As Omicron Emerges, Health Experts Urge Keeping Schools Open
K-12 Dive: Schools and the rest of the world are awaiting more details on the threat posed by the Omicron variant of COVID-19, which has been labeled a variant of concern by both the Centers for Disease Prevention and Control and the World Health Organization. A day after the first case of Omicron was detected in the U.S., the Biden administration doubled down on calls for vaccines and booster shots to keep schools open, announcing it will launch hundreds of family vaccination clinics. Meanwhile, 9,313 schools across 916 districts have already closed amid staffing shortages, teacher burnout, or COVID-19 outbreaks at some point this academic year, according to Burbio, which is tracking data across 80,000 K-12 school calendars.
Around the Nation
High School Counselors Navigate SEL, College Applications Amid Youth Mental Health Crisis
K-12 Dive: College-bound high school seniors are facing stiffer obstacles during the admissions process this year as they balance a return to in-person learning alongside pandemic-induced mental health challenges. This means that school counselors are also taking on more, as they support students and navigate college admissions and the return to in-person learning all at once. Schools can help address these significant stressors by giving students more choice in the classes they take in high school so they’re more invested and prepared for college; monitoring student wellness and mental health; and providing more resources to support school counselors. See related article: The Washington Post “In a San Francisco High School, The Scars of Remote Schooling Linger” and Education Next “Schools Can Help with Youth Mental Health Crisis.”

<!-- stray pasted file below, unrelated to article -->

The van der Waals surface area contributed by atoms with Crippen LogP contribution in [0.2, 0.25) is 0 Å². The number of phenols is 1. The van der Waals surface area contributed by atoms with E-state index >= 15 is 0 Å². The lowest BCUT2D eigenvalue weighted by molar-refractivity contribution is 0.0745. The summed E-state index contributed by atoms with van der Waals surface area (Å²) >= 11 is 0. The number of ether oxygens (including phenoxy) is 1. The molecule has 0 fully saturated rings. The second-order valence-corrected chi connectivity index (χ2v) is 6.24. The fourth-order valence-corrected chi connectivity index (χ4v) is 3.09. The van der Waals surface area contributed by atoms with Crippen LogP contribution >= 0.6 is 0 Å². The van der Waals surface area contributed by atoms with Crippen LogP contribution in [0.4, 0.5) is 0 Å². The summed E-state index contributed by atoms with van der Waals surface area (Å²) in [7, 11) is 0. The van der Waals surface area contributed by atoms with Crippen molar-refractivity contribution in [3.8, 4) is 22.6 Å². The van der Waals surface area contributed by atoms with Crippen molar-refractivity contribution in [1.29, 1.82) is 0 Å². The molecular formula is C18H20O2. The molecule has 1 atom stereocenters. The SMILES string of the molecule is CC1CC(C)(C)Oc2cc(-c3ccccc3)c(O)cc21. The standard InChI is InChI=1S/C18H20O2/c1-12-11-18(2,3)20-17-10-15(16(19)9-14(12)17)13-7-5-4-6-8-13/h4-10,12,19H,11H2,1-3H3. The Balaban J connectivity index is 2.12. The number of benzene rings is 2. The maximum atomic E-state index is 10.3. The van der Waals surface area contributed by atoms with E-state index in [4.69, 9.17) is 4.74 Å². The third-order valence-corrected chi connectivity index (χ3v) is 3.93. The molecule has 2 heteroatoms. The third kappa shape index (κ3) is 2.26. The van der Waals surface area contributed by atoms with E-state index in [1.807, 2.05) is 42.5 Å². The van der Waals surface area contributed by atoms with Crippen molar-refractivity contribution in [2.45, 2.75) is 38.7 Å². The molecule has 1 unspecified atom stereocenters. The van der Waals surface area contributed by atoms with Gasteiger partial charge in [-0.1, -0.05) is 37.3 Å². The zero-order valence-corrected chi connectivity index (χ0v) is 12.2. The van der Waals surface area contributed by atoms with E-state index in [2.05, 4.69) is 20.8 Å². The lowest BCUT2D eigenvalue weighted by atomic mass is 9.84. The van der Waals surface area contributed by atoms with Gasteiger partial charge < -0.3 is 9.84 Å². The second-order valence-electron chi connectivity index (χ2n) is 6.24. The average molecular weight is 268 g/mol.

After Last Year’s Learning Loss, We Need a Plan for Students With Disabilities
The Hill: The COVID-19 pandemic created a crisis in education for all students, especially the 7.3 million students with disabilities. Many students with disabilities who typically receive additional academic supports and services in-person were unable to receive them due to the changes in how schools operated. Key recommendations from the National Center for Learning Disabilities to address the learning loss students with disabilities may face include: utilizing high-quality, accessible, and inclusive instruction, implementing inclusive and culturally responsive social-emotional learning, developing effective progressive monitoring and accurate evaluations for specialized instruction, and fostering meaningful family support and engagement.